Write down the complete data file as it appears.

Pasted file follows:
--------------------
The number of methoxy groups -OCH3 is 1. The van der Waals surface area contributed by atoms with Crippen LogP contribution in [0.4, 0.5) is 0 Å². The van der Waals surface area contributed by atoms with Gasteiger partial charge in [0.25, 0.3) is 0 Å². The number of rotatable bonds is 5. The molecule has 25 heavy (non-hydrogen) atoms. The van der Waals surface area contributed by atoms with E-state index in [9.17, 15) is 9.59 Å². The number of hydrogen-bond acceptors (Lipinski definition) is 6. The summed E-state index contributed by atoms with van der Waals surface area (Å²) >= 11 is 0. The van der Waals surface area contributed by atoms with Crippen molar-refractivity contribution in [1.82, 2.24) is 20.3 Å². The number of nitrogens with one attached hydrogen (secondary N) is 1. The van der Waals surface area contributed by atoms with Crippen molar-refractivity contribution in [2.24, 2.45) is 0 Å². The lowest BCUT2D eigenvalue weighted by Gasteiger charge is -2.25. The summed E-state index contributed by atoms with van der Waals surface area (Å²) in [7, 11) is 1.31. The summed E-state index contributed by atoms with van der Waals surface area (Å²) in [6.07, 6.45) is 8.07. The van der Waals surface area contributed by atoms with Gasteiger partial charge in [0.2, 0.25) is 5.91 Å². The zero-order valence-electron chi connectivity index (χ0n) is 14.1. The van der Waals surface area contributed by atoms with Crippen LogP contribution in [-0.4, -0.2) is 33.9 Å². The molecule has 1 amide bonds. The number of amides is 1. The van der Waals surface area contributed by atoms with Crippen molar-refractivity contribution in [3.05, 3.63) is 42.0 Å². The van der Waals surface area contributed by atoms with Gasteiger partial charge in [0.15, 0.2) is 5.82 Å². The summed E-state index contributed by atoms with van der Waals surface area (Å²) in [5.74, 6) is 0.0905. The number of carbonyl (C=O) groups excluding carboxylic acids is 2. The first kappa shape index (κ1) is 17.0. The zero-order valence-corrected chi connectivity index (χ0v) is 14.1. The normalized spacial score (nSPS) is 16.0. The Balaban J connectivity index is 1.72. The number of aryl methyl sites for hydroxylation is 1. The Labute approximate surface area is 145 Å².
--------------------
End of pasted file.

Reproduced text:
The number of methoxy groups -OCH3 is 1. The van der Waals surface area contributed by atoms with Crippen LogP contribution in [0.4, 0.5) is 0 Å². The van der Waals surface area contributed by atoms with Gasteiger partial charge in [0.25, 0.3) is 0 Å². The number of rotatable bonds is 5. The molecule has 25 heavy (non-hydrogen) atoms. The van der Waals surface area contributed by atoms with E-state index in [9.17, 15) is 9.59 Å². The number of hydrogen-bond acceptors (Lipinski definition) is 6. The summed E-state index contributed by atoms with van der Waals surface area (Å²) >= 11 is 0. The van der Waals surface area contributed by atoms with Crippen molar-refractivity contribution in [1.82, 2.24) is 20.3 Å². The number of nitrogens with one attached hydrogen (secondary N) is 1. The van der Waals surface area contributed by atoms with Crippen molar-refractivity contribution in [2.24, 2.45) is 0 Å². The lowest BCUT2D eigenvalue weighted by Gasteiger charge is -2.25. The summed E-state index contributed by atoms with van der Waals surface area (Å²) in [7, 11) is 1.31. The summed E-state index contributed by atoms with van der Waals surface area (Å²) in [6.07, 6.45) is 8.07. The van der Waals surface area contributed by atoms with Gasteiger partial charge in [0.2, 0.25) is 5.91 Å². The zero-order valence-electron chi connectivity index (χ0n) is 14.1. The van der Waals surface area contributed by atoms with Crippen LogP contribution in [-0.4, -0.2) is 33.9 Å². The molecule has 1 amide bonds. The number of amides is 1. The van der Waals surface area contributed by atoms with Crippen molar-refractivity contribution in [3.05, 3.63) is 42.0 Å². The van der Waals surface area contributed by atoms with Gasteiger partial charge in [0.15, 0.2) is 5.82 Å². The summed E-state index contributed by atoms with van der Waals surface area (Å²) in [5.74, 6) is 0.0905. The number of carbonyl (C=O) groups excluding carboxylic acids is 2. The first kappa shape index (κ1) is 17.0. The zero-order valence-corrected chi connectivity index (χ0v) is 14.1. The normalized spacial score (nSPS) is 16.0. The Balaban J connectivity index is 1.72. The number of aryl methyl sites for hydroxylation is 1. The Labute approximate surface area is 145 Å².